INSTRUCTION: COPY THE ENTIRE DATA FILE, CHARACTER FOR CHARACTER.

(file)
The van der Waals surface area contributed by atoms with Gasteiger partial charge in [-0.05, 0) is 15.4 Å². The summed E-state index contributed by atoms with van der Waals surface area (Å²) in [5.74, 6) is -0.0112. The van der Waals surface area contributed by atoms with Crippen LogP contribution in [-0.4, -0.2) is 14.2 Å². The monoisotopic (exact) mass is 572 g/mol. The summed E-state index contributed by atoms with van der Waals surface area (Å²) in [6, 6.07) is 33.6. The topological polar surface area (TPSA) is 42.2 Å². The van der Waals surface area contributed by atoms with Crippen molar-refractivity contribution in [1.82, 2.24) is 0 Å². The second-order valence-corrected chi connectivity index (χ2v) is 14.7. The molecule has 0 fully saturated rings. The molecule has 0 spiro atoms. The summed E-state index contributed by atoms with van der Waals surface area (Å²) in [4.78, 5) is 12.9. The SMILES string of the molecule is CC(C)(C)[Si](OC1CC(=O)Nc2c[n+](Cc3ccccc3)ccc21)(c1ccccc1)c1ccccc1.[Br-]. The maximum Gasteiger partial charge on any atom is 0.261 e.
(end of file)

The van der Waals surface area contributed by atoms with Gasteiger partial charge in [-0.05, 0) is 15.4 Å². The summed E-state index contributed by atoms with van der Waals surface area (Å²) in [5.74, 6) is -0.0112. The van der Waals surface area contributed by atoms with Crippen LogP contribution in [-0.4, -0.2) is 14.2 Å². The monoisotopic (exact) mass is 572 g/mol. The summed E-state index contributed by atoms with van der Waals surface area (Å²) in [6, 6.07) is 33.6. The topological polar surface area (TPSA) is 42.2 Å². The van der Waals surface area contributed by atoms with Crippen molar-refractivity contribution in [1.82, 2.24) is 0 Å². The second-order valence-corrected chi connectivity index (χ2v) is 14.7. The molecule has 0 fully saturated rings. The molecule has 0 spiro atoms. The summed E-state index contributed by atoms with van der Waals surface area (Å²) in [4.78, 5) is 12.9. The SMILES string of the molecule is CC(C)(C)[Si](OC1CC(=O)Nc2c[n+](Cc3ccccc3)ccc21)(c1ccccc1)c1ccccc1.[Br-]. The maximum Gasteiger partial charge on any atom is 0.261 e.